“My Voice” by Keith Kohn

Keith Kohn - 'Survivor'

I started this bumpy ride a bit more than two years ago when I was 47 years old, and it has helped shape who I am today at 49.

In a good way.

No, being diagnosed with cancer of the esophagus – one of the fastest-growing forms of the disease – was not a good thing. Especially two years ago. I was a wreck back then. I’d just been on a two-week driving vacation from Florida to Yellowstone National Park and back, and while away I kept having difficulties swallowing my food and sometimes couldn’t keep food down. I chalked it up to bad food on the road, but the symptoms continued once I got home. Soon after the trip my mother was hospitalized with complications following open-heart surgery. As she fell deeper and deeper into her pulmonary problems, I resisted visiting a doctor until my wife, Catherine, forced me to make an appointment.  (Long story short, my doc sent me to a gastroenterologist who discovered a large mass at the base of my esophagus. A biopsy revealed it was cancer, and in what is an almost haze-like recollection I saw my oncologist and radio oncologist and began treatments within a week.)  I didn’t want to tell my mom I’d just been diagnosed with what was at the time practically a death sentence. So I’d visit her – chemo pump at my hip – wearing a hat so she wouldn’t see my bald head. There were times I couldn’t visit her because of my radiation treatments. She didn’t notice because she was unconscious for much of her hospitalization.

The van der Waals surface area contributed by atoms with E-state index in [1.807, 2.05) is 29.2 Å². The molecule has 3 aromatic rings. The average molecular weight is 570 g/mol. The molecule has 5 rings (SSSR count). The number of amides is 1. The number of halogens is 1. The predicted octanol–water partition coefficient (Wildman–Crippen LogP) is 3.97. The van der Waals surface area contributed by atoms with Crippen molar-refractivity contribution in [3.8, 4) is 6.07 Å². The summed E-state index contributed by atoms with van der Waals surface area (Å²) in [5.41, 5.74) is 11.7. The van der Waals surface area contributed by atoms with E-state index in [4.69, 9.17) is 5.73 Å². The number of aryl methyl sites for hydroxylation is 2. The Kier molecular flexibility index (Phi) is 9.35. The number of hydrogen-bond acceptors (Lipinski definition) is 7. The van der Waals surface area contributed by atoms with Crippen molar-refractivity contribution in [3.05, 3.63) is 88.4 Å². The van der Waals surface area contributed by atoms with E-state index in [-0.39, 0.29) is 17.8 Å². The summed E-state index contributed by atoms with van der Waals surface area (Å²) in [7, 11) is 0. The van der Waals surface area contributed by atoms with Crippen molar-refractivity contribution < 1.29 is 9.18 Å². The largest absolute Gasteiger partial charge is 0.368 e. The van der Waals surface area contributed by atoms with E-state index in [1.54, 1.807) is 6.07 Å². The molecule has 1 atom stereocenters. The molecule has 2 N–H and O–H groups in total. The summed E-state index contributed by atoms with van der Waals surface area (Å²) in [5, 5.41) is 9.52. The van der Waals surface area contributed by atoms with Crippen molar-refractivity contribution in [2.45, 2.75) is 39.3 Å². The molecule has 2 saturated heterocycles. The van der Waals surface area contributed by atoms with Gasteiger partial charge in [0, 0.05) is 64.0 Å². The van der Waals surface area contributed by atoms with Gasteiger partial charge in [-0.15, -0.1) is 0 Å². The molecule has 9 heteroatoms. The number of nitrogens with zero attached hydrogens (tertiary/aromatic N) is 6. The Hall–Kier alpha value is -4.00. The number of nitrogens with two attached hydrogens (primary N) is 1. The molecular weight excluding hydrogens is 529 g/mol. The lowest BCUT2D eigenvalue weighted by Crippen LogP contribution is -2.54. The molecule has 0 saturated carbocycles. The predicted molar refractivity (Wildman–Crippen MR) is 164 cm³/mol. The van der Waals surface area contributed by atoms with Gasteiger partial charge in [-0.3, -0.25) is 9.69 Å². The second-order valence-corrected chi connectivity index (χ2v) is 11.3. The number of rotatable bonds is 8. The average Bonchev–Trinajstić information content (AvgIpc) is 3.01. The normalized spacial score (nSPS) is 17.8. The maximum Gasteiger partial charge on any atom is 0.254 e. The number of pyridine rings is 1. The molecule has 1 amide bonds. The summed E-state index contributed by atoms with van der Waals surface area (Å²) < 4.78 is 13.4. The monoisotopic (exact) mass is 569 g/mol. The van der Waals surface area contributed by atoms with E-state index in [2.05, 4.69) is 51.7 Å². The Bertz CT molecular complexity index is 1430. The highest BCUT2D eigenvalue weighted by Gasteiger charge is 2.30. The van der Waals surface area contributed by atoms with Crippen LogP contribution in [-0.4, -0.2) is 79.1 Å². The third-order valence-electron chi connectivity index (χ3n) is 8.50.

But. in the end,  it was good for me. Here’s why: I am stronger both mentally and physically.

I’m healthier now than I was pre-cancer, after losing about 75 pounds and then regaining only about 20 of those. (I tell people I love the results but I would not recommend the diet program!)

I won’t call myself fearless, but it takes a lot to disturb me now. I have learned to let the little things that used to bug me slide on by, and big worries, like job security, just don’t seem so big anymore. Everything in my life has more perspective. I am so much more appreciative of my surroundings, such as my family, my community and my friends. It felt great, for example, to donate blood a month ago – for the first time since my treatments ended.

I created a blog (CancerVivor.blogspot.com) to educate people about esophageal cancer and how to avoid it. I’ve counseled other cancer patients. I’ve talked friends and relatives into having endoscopic exams after they complained of gastric symptoms.

I usually tell people my story, the one above – plus how I got there. I got there by eating too much, and by eating too much spicy stuff. I also had an undiagnosed hiatal hernia that increased my risk. Heartburn and acid reflux got me into trouble. So when the heartburn and reflux, which I treated with the state-of-the art meds of the time (Rolaids and Tums) I didn’t complain. But what I should have done was gone to the doctor, complained about the acid stomach, mentioned when it went away. Because when it went away, I was experiencing what is called Barrett’s Esophagus. It’s a condition in which the esophagus is pre-cancerous, taking on the properties of the stomach lining to protect itself, but opening itself up to cancerous tumors. That’s the story I preach as often as someone will listen. It’s the lesson I hope everyone gets today.